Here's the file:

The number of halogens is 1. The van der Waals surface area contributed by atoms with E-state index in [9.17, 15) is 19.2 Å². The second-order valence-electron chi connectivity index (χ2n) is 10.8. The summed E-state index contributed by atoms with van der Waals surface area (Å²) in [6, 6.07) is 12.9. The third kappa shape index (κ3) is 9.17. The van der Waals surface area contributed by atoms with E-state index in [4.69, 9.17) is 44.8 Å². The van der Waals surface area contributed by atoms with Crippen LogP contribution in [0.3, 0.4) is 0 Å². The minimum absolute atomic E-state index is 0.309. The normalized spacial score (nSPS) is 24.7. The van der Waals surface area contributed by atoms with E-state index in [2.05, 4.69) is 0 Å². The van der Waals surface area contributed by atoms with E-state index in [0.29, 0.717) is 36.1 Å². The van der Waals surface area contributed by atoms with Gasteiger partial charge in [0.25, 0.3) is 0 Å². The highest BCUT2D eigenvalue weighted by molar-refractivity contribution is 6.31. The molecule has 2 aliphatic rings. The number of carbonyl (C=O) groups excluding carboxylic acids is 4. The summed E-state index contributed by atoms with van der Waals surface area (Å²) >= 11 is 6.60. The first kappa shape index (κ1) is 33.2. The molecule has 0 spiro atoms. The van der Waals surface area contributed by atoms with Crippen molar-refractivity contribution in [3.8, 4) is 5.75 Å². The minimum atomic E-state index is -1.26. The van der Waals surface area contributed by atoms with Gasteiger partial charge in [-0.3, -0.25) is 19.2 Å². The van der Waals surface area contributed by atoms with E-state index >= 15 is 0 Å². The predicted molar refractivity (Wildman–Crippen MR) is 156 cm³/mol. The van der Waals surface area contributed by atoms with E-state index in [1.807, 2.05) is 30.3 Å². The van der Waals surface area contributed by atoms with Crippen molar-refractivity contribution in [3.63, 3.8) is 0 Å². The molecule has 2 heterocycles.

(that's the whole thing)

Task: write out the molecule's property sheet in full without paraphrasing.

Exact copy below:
The number of halogens is 1. The van der Waals surface area contributed by atoms with E-state index in [9.17, 15) is 19.2 Å². The second-order valence-electron chi connectivity index (χ2n) is 10.8. The summed E-state index contributed by atoms with van der Waals surface area (Å²) in [6, 6.07) is 12.9. The third kappa shape index (κ3) is 9.17. The van der Waals surface area contributed by atoms with E-state index in [4.69, 9.17) is 44.8 Å². The van der Waals surface area contributed by atoms with Crippen LogP contribution in [0.3, 0.4) is 0 Å². The minimum absolute atomic E-state index is 0.309. The normalized spacial score (nSPS) is 24.7. The van der Waals surface area contributed by atoms with E-state index in [2.05, 4.69) is 0 Å². The van der Waals surface area contributed by atoms with E-state index in [0.29, 0.717) is 36.1 Å². The van der Waals surface area contributed by atoms with Gasteiger partial charge in [0.25, 0.3) is 0 Å². The highest BCUT2D eigenvalue weighted by molar-refractivity contribution is 6.31. The molecule has 2 aliphatic rings. The number of carbonyl (C=O) groups excluding carboxylic acids is 4. The summed E-state index contributed by atoms with van der Waals surface area (Å²) >= 11 is 6.60. The first kappa shape index (κ1) is 33.2. The molecule has 0 spiro atoms. The van der Waals surface area contributed by atoms with Crippen molar-refractivity contribution in [3.8, 4) is 5.75 Å². The minimum atomic E-state index is -1.26. The van der Waals surface area contributed by atoms with Gasteiger partial charge in [-0.3, -0.25) is 19.2 Å². The van der Waals surface area contributed by atoms with E-state index >= 15 is 0 Å². The predicted molar refractivity (Wildman–Crippen MR) is 156 cm³/mol. The van der Waals surface area contributed by atoms with E-state index in [1.807, 2.05) is 30.3 Å². The van der Waals surface area contributed by atoms with Crippen molar-refractivity contribution in [3.63, 3.8) is 0 Å². The molecule has 2 heterocycles.